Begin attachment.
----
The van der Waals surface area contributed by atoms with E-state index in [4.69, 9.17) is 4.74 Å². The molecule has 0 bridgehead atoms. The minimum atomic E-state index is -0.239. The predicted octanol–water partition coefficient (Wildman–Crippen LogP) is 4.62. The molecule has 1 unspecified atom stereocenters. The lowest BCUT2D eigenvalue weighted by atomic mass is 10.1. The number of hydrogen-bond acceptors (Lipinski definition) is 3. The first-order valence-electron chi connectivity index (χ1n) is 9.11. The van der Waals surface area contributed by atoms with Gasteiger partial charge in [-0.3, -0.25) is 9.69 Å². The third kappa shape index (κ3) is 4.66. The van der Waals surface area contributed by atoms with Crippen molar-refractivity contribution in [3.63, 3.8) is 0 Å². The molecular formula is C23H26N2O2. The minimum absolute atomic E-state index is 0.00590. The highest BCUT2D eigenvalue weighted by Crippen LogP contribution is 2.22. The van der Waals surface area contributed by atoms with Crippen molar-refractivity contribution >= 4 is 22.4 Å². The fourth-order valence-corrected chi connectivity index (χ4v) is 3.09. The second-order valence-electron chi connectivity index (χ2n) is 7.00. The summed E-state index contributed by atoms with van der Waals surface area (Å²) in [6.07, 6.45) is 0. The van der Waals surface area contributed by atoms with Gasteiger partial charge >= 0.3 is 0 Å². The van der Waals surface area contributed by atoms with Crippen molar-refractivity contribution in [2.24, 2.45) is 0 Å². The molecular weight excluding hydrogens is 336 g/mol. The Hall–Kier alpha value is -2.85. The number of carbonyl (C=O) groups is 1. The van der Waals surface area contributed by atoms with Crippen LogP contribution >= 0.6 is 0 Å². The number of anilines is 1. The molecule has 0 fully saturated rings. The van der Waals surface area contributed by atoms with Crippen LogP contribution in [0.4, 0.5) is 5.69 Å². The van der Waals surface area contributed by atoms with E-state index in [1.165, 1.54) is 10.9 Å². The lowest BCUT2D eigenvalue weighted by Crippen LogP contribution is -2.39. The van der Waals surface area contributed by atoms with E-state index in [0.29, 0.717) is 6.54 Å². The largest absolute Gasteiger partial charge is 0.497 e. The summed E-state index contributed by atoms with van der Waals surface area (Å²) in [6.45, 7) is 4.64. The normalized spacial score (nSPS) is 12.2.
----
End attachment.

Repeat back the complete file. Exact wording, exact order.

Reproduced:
The van der Waals surface area contributed by atoms with E-state index in [4.69, 9.17) is 4.74 Å². The molecule has 0 bridgehead atoms. The minimum atomic E-state index is -0.239. The predicted octanol–water partition coefficient (Wildman–Crippen LogP) is 4.62. The molecule has 1 unspecified atom stereocenters. The lowest BCUT2D eigenvalue weighted by atomic mass is 10.1. The number of hydrogen-bond acceptors (Lipinski definition) is 3. The first-order valence-electron chi connectivity index (χ1n) is 9.11. The van der Waals surface area contributed by atoms with Gasteiger partial charge in [-0.3, -0.25) is 9.69 Å². The third kappa shape index (κ3) is 4.66. The van der Waals surface area contributed by atoms with Crippen molar-refractivity contribution in [3.63, 3.8) is 0 Å². The molecular formula is C23H26N2O2. The minimum absolute atomic E-state index is 0.00590. The highest BCUT2D eigenvalue weighted by Crippen LogP contribution is 2.22. The van der Waals surface area contributed by atoms with Crippen molar-refractivity contribution >= 4 is 22.4 Å². The fourth-order valence-corrected chi connectivity index (χ4v) is 3.09. The second-order valence-electron chi connectivity index (χ2n) is 7.00. The summed E-state index contributed by atoms with van der Waals surface area (Å²) in [6.07, 6.45) is 0. The van der Waals surface area contributed by atoms with Gasteiger partial charge >= 0.3 is 0 Å². The van der Waals surface area contributed by atoms with Crippen molar-refractivity contribution in [2.24, 2.45) is 0 Å². The molecular weight excluding hydrogens is 336 g/mol. The Hall–Kier alpha value is -2.85. The number of carbonyl (C=O) groups is 1. The van der Waals surface area contributed by atoms with Crippen LogP contribution >= 0.6 is 0 Å². The number of anilines is 1. The molecule has 0 fully saturated rings. The van der Waals surface area contributed by atoms with Crippen LogP contribution in [0.4, 0.5) is 5.69 Å². The van der Waals surface area contributed by atoms with E-state index in [1.165, 1.54) is 10.9 Å². The lowest BCUT2D eigenvalue weighted by Crippen LogP contribution is -2.39. The van der Waals surface area contributed by atoms with E-state index in [0.29, 0.717) is 6.54 Å². The largest absolute Gasteiger partial charge is 0.497 e. The summed E-state index contributed by atoms with van der Waals surface area (Å²) in [6.45, 7) is 4.64. The normalized spacial score (nSPS) is 12.2.